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Fresno searches for answers on discoloration, lead in water

Karen Micheli shows an example of rusting from the inside piece of plumbing, the water main shut-off, that is being replaced along with all of the interior galvanized pipes in her north Fresno home.
Karen Micheli shows an example of rusting from the inside piece of plumbing, the water main shut-off, that is being replaced along with all of the interior galvanized pipes in her north Fresno home. jwalker@fresnobee.com

A vocal and growing number of residents in northeast Fresno are convinced water from the city’s Surface Water Treatment Facility is primarily responsible for corrosion in their pipes, causing discolored water – and in several dozen instances, lead contamination – to flow from their household faucets.

“It really doesn’t matter that the water the city delivers (to the water meter) is clear and has no lead,” said Jeanette Grider, a northeast Fresno homeowner, in a letter to the State Water Resources Control Board. “The point is that the water has not been treated effectively to make it non-corrosive to our galvanized pipes.”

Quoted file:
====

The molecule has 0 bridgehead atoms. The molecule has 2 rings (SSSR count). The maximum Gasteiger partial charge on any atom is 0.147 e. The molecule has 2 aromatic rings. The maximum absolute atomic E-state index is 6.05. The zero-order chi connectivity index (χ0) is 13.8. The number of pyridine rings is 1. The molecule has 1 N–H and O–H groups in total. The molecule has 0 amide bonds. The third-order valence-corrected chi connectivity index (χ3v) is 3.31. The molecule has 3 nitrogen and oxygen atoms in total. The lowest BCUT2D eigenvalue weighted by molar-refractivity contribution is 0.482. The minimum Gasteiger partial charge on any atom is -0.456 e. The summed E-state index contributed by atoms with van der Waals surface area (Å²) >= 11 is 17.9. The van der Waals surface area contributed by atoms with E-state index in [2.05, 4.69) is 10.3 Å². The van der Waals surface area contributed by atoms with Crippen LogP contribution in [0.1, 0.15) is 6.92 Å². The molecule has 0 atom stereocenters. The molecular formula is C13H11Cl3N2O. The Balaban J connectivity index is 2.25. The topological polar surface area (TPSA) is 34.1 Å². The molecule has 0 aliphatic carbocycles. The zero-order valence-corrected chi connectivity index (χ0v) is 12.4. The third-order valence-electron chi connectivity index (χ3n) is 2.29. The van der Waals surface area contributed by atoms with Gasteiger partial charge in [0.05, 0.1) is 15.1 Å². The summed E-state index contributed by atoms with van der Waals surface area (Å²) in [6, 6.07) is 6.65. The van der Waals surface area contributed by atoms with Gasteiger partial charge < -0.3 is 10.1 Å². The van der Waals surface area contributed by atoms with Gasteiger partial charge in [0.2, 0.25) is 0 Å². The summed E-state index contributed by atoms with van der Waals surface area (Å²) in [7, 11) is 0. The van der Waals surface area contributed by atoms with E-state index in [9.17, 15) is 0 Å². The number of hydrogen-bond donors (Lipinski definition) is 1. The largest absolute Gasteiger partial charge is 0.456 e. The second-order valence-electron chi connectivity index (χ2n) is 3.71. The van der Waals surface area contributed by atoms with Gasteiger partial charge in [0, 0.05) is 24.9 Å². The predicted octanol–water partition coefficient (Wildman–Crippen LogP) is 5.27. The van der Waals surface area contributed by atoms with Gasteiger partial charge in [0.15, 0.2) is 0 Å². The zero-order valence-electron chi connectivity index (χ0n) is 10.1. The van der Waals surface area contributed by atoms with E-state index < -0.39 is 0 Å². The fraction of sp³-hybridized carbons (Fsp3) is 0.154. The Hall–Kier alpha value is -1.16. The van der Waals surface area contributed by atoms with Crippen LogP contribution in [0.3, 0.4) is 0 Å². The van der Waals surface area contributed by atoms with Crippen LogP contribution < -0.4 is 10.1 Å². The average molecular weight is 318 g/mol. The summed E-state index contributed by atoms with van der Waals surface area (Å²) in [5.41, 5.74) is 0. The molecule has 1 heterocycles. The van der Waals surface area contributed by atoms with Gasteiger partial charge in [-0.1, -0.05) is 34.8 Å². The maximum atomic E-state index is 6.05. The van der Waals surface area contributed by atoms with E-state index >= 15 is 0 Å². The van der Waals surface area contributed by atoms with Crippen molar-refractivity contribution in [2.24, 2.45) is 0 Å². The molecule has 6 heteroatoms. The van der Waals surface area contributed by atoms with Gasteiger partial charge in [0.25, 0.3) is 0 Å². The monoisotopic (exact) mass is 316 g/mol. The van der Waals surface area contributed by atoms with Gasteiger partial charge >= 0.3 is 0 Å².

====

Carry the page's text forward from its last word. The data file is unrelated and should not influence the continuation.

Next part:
As the clamor continues, the city’s water division is expanding its testing in an effort to pinpoint the factors causing the problem, from water chemistry to corrosion control to the types of pipes and fixtures in affected homes. In turn, water officials hope to come up with a recommended solution – and more likely a set of solutions. They would range from incremental adjustments of pH levels and corrosion-control chemicals in the water to running faucets to flush water from the fixtures to replacing plumbing fixtures or service lines coming off the city’s water meters. The goal: to get the lead out of the water.